I'm following a Haynes manual for my 2002 Ford Escape. It says to remove the timing chain by turning the crankshaft until the keyway is at 11.

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There are no markings near the crankshaft to let you know when it's at 11 though. I figure since they were being so cavalier I would too so I printed up a clock, adjusted for the angle of the engine and took my best guess at 11.

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The camshafts have marks on them but it's really hard to tell what position on the clock the camshaft marks are at.

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So I relied on the crankshaft being at 11 and removed the timing chain. Immediately after doing so I realized I could put my finger on the tooth above the exhaust camshaft mark and move my head to the other side to verify that it was at 12 o clock. Well, guess what? It was at like 12:45.

Then I noticed you could move the camshafts by hand so I did that a little bit and they're probably in the same position but who knows, they could be off by a tooth or two. Fortunately someone put a marks on the timing chains (the factory??) So I can line everything back up probably.

  1. I was just wondering how accurate this has to be. Will it destroy my engine if it's off by a tooth or two?
  2. As long as I don't rotate things too much more and put the timing chain back on so the marks on the chain match the marks on the sprockets I can safely assume I am back at step 0, right?
  3. Since the pistons are approximately at the neutral position anyways technically I could just mark a line from the sprockets to the heads and then when I put it back together use that mark, right?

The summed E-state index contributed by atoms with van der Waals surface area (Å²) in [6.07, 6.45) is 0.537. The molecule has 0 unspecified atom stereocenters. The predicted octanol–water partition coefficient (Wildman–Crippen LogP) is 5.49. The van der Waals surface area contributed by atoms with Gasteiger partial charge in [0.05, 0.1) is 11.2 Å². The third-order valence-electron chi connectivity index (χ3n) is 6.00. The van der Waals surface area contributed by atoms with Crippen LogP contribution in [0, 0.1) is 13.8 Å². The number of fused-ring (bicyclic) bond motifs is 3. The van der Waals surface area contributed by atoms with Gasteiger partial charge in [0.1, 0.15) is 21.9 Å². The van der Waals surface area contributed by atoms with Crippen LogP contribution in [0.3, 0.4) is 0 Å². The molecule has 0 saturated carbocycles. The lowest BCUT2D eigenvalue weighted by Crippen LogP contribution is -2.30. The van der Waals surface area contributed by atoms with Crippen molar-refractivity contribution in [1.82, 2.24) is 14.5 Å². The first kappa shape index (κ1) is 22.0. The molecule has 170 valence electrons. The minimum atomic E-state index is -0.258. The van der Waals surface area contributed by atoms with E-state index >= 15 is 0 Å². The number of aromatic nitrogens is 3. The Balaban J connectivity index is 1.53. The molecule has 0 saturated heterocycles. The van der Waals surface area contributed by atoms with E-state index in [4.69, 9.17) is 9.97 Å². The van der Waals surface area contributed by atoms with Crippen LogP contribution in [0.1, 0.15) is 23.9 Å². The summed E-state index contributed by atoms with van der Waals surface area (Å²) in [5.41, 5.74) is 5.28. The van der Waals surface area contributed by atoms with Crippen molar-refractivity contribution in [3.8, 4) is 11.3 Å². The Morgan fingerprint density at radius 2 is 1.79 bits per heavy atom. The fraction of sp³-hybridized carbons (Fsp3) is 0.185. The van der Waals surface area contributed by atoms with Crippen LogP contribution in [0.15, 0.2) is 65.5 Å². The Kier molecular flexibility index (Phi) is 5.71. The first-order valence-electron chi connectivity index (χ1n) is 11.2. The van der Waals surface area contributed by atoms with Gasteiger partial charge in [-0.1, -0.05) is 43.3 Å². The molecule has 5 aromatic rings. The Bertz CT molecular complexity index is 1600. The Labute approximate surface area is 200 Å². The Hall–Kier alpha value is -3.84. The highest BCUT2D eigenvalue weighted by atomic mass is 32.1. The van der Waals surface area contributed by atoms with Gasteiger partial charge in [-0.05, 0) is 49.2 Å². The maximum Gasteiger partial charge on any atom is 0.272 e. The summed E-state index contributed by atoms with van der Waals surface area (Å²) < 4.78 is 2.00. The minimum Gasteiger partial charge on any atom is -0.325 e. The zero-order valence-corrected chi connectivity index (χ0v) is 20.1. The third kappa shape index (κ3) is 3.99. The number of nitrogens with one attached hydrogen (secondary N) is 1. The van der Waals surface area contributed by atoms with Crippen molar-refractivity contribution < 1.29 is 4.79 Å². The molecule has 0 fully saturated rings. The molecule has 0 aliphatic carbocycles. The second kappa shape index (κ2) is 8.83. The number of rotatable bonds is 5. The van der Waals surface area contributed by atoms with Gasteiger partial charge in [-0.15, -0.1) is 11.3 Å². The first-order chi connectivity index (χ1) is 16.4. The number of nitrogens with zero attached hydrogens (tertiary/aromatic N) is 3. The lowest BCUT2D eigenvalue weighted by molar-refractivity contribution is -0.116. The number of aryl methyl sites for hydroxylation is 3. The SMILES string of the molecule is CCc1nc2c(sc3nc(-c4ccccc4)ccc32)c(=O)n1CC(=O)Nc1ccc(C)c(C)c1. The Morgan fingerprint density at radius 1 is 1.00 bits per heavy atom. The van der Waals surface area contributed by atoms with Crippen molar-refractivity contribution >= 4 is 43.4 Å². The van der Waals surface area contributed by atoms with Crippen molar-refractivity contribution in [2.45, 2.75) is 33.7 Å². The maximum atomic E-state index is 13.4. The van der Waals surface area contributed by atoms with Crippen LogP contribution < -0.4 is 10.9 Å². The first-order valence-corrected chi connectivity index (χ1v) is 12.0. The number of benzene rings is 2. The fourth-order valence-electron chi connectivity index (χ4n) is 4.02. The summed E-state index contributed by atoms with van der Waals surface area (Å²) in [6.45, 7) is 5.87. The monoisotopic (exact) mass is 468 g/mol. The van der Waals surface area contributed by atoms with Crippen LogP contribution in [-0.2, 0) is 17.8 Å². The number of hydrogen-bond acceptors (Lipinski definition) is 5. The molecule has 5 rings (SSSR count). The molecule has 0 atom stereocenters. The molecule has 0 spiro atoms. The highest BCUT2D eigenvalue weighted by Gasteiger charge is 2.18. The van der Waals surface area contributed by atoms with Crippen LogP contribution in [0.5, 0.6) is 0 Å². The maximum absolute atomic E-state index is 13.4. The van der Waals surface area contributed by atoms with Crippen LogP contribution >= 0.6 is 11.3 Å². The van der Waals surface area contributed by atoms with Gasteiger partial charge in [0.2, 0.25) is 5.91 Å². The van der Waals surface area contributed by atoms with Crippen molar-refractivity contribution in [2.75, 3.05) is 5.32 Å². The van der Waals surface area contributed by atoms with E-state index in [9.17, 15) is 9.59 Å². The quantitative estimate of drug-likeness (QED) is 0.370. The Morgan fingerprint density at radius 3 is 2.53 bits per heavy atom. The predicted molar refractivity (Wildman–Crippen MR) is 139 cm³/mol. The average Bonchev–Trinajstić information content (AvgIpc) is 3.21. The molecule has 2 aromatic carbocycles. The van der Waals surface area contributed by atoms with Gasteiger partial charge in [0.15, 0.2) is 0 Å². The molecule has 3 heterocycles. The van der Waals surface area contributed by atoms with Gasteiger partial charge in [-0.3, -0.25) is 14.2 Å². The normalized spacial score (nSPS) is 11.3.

Thanks for your help!

2 Answers 2


Being off by one tooth will not work. Here is a quick tip: Do your best setup and put index marks everywhere. Choose the one sprocket that you are most unsure of. Try moving that sprocket one tooth in either direction. If those spots are definitely bad, then the one in the middle is good. Use a straight edge ruler and a sharpie to make your own marks on masking tape. Use the plus/minus tooth method to confirm.

  • Fortunately I don't think I'll have trouble getting the index marks lined back up but I'll keep that in mind if things get worse. What if the marks are lined up but it's at 12:45 instead of 12? I guess depending on things it'll either fire too early or too late.
    – user875234
    Commented Feb 27, 2022 at 15:06

Here is what I always do:

First, before removing the old timing belt (or chain), mark each belt ridge (or chain link) and the specific point on each sprocket where they touch. I use whiteout to mark these points.

Second, take the belt off and then transfer the marks from the old belt to the new one, making sure the exact number of ridges are between each mark on the new belt as on the old.

Lastly, put the new belt on, making sure all the marks match up. This way even if a camshaft has gotten rotated *slightly with the belt off, you just have to turn it back to match the mark on the belt. The exact positions don't matter, as this method preserves all the relative positions of the camshafts and crankshaft. Though it is still a good idea to rotate to TDC before starting this procedure.

*slightly, is the keyword here, as you would never want to turn the camshaft 180 degrees to get it to line up!

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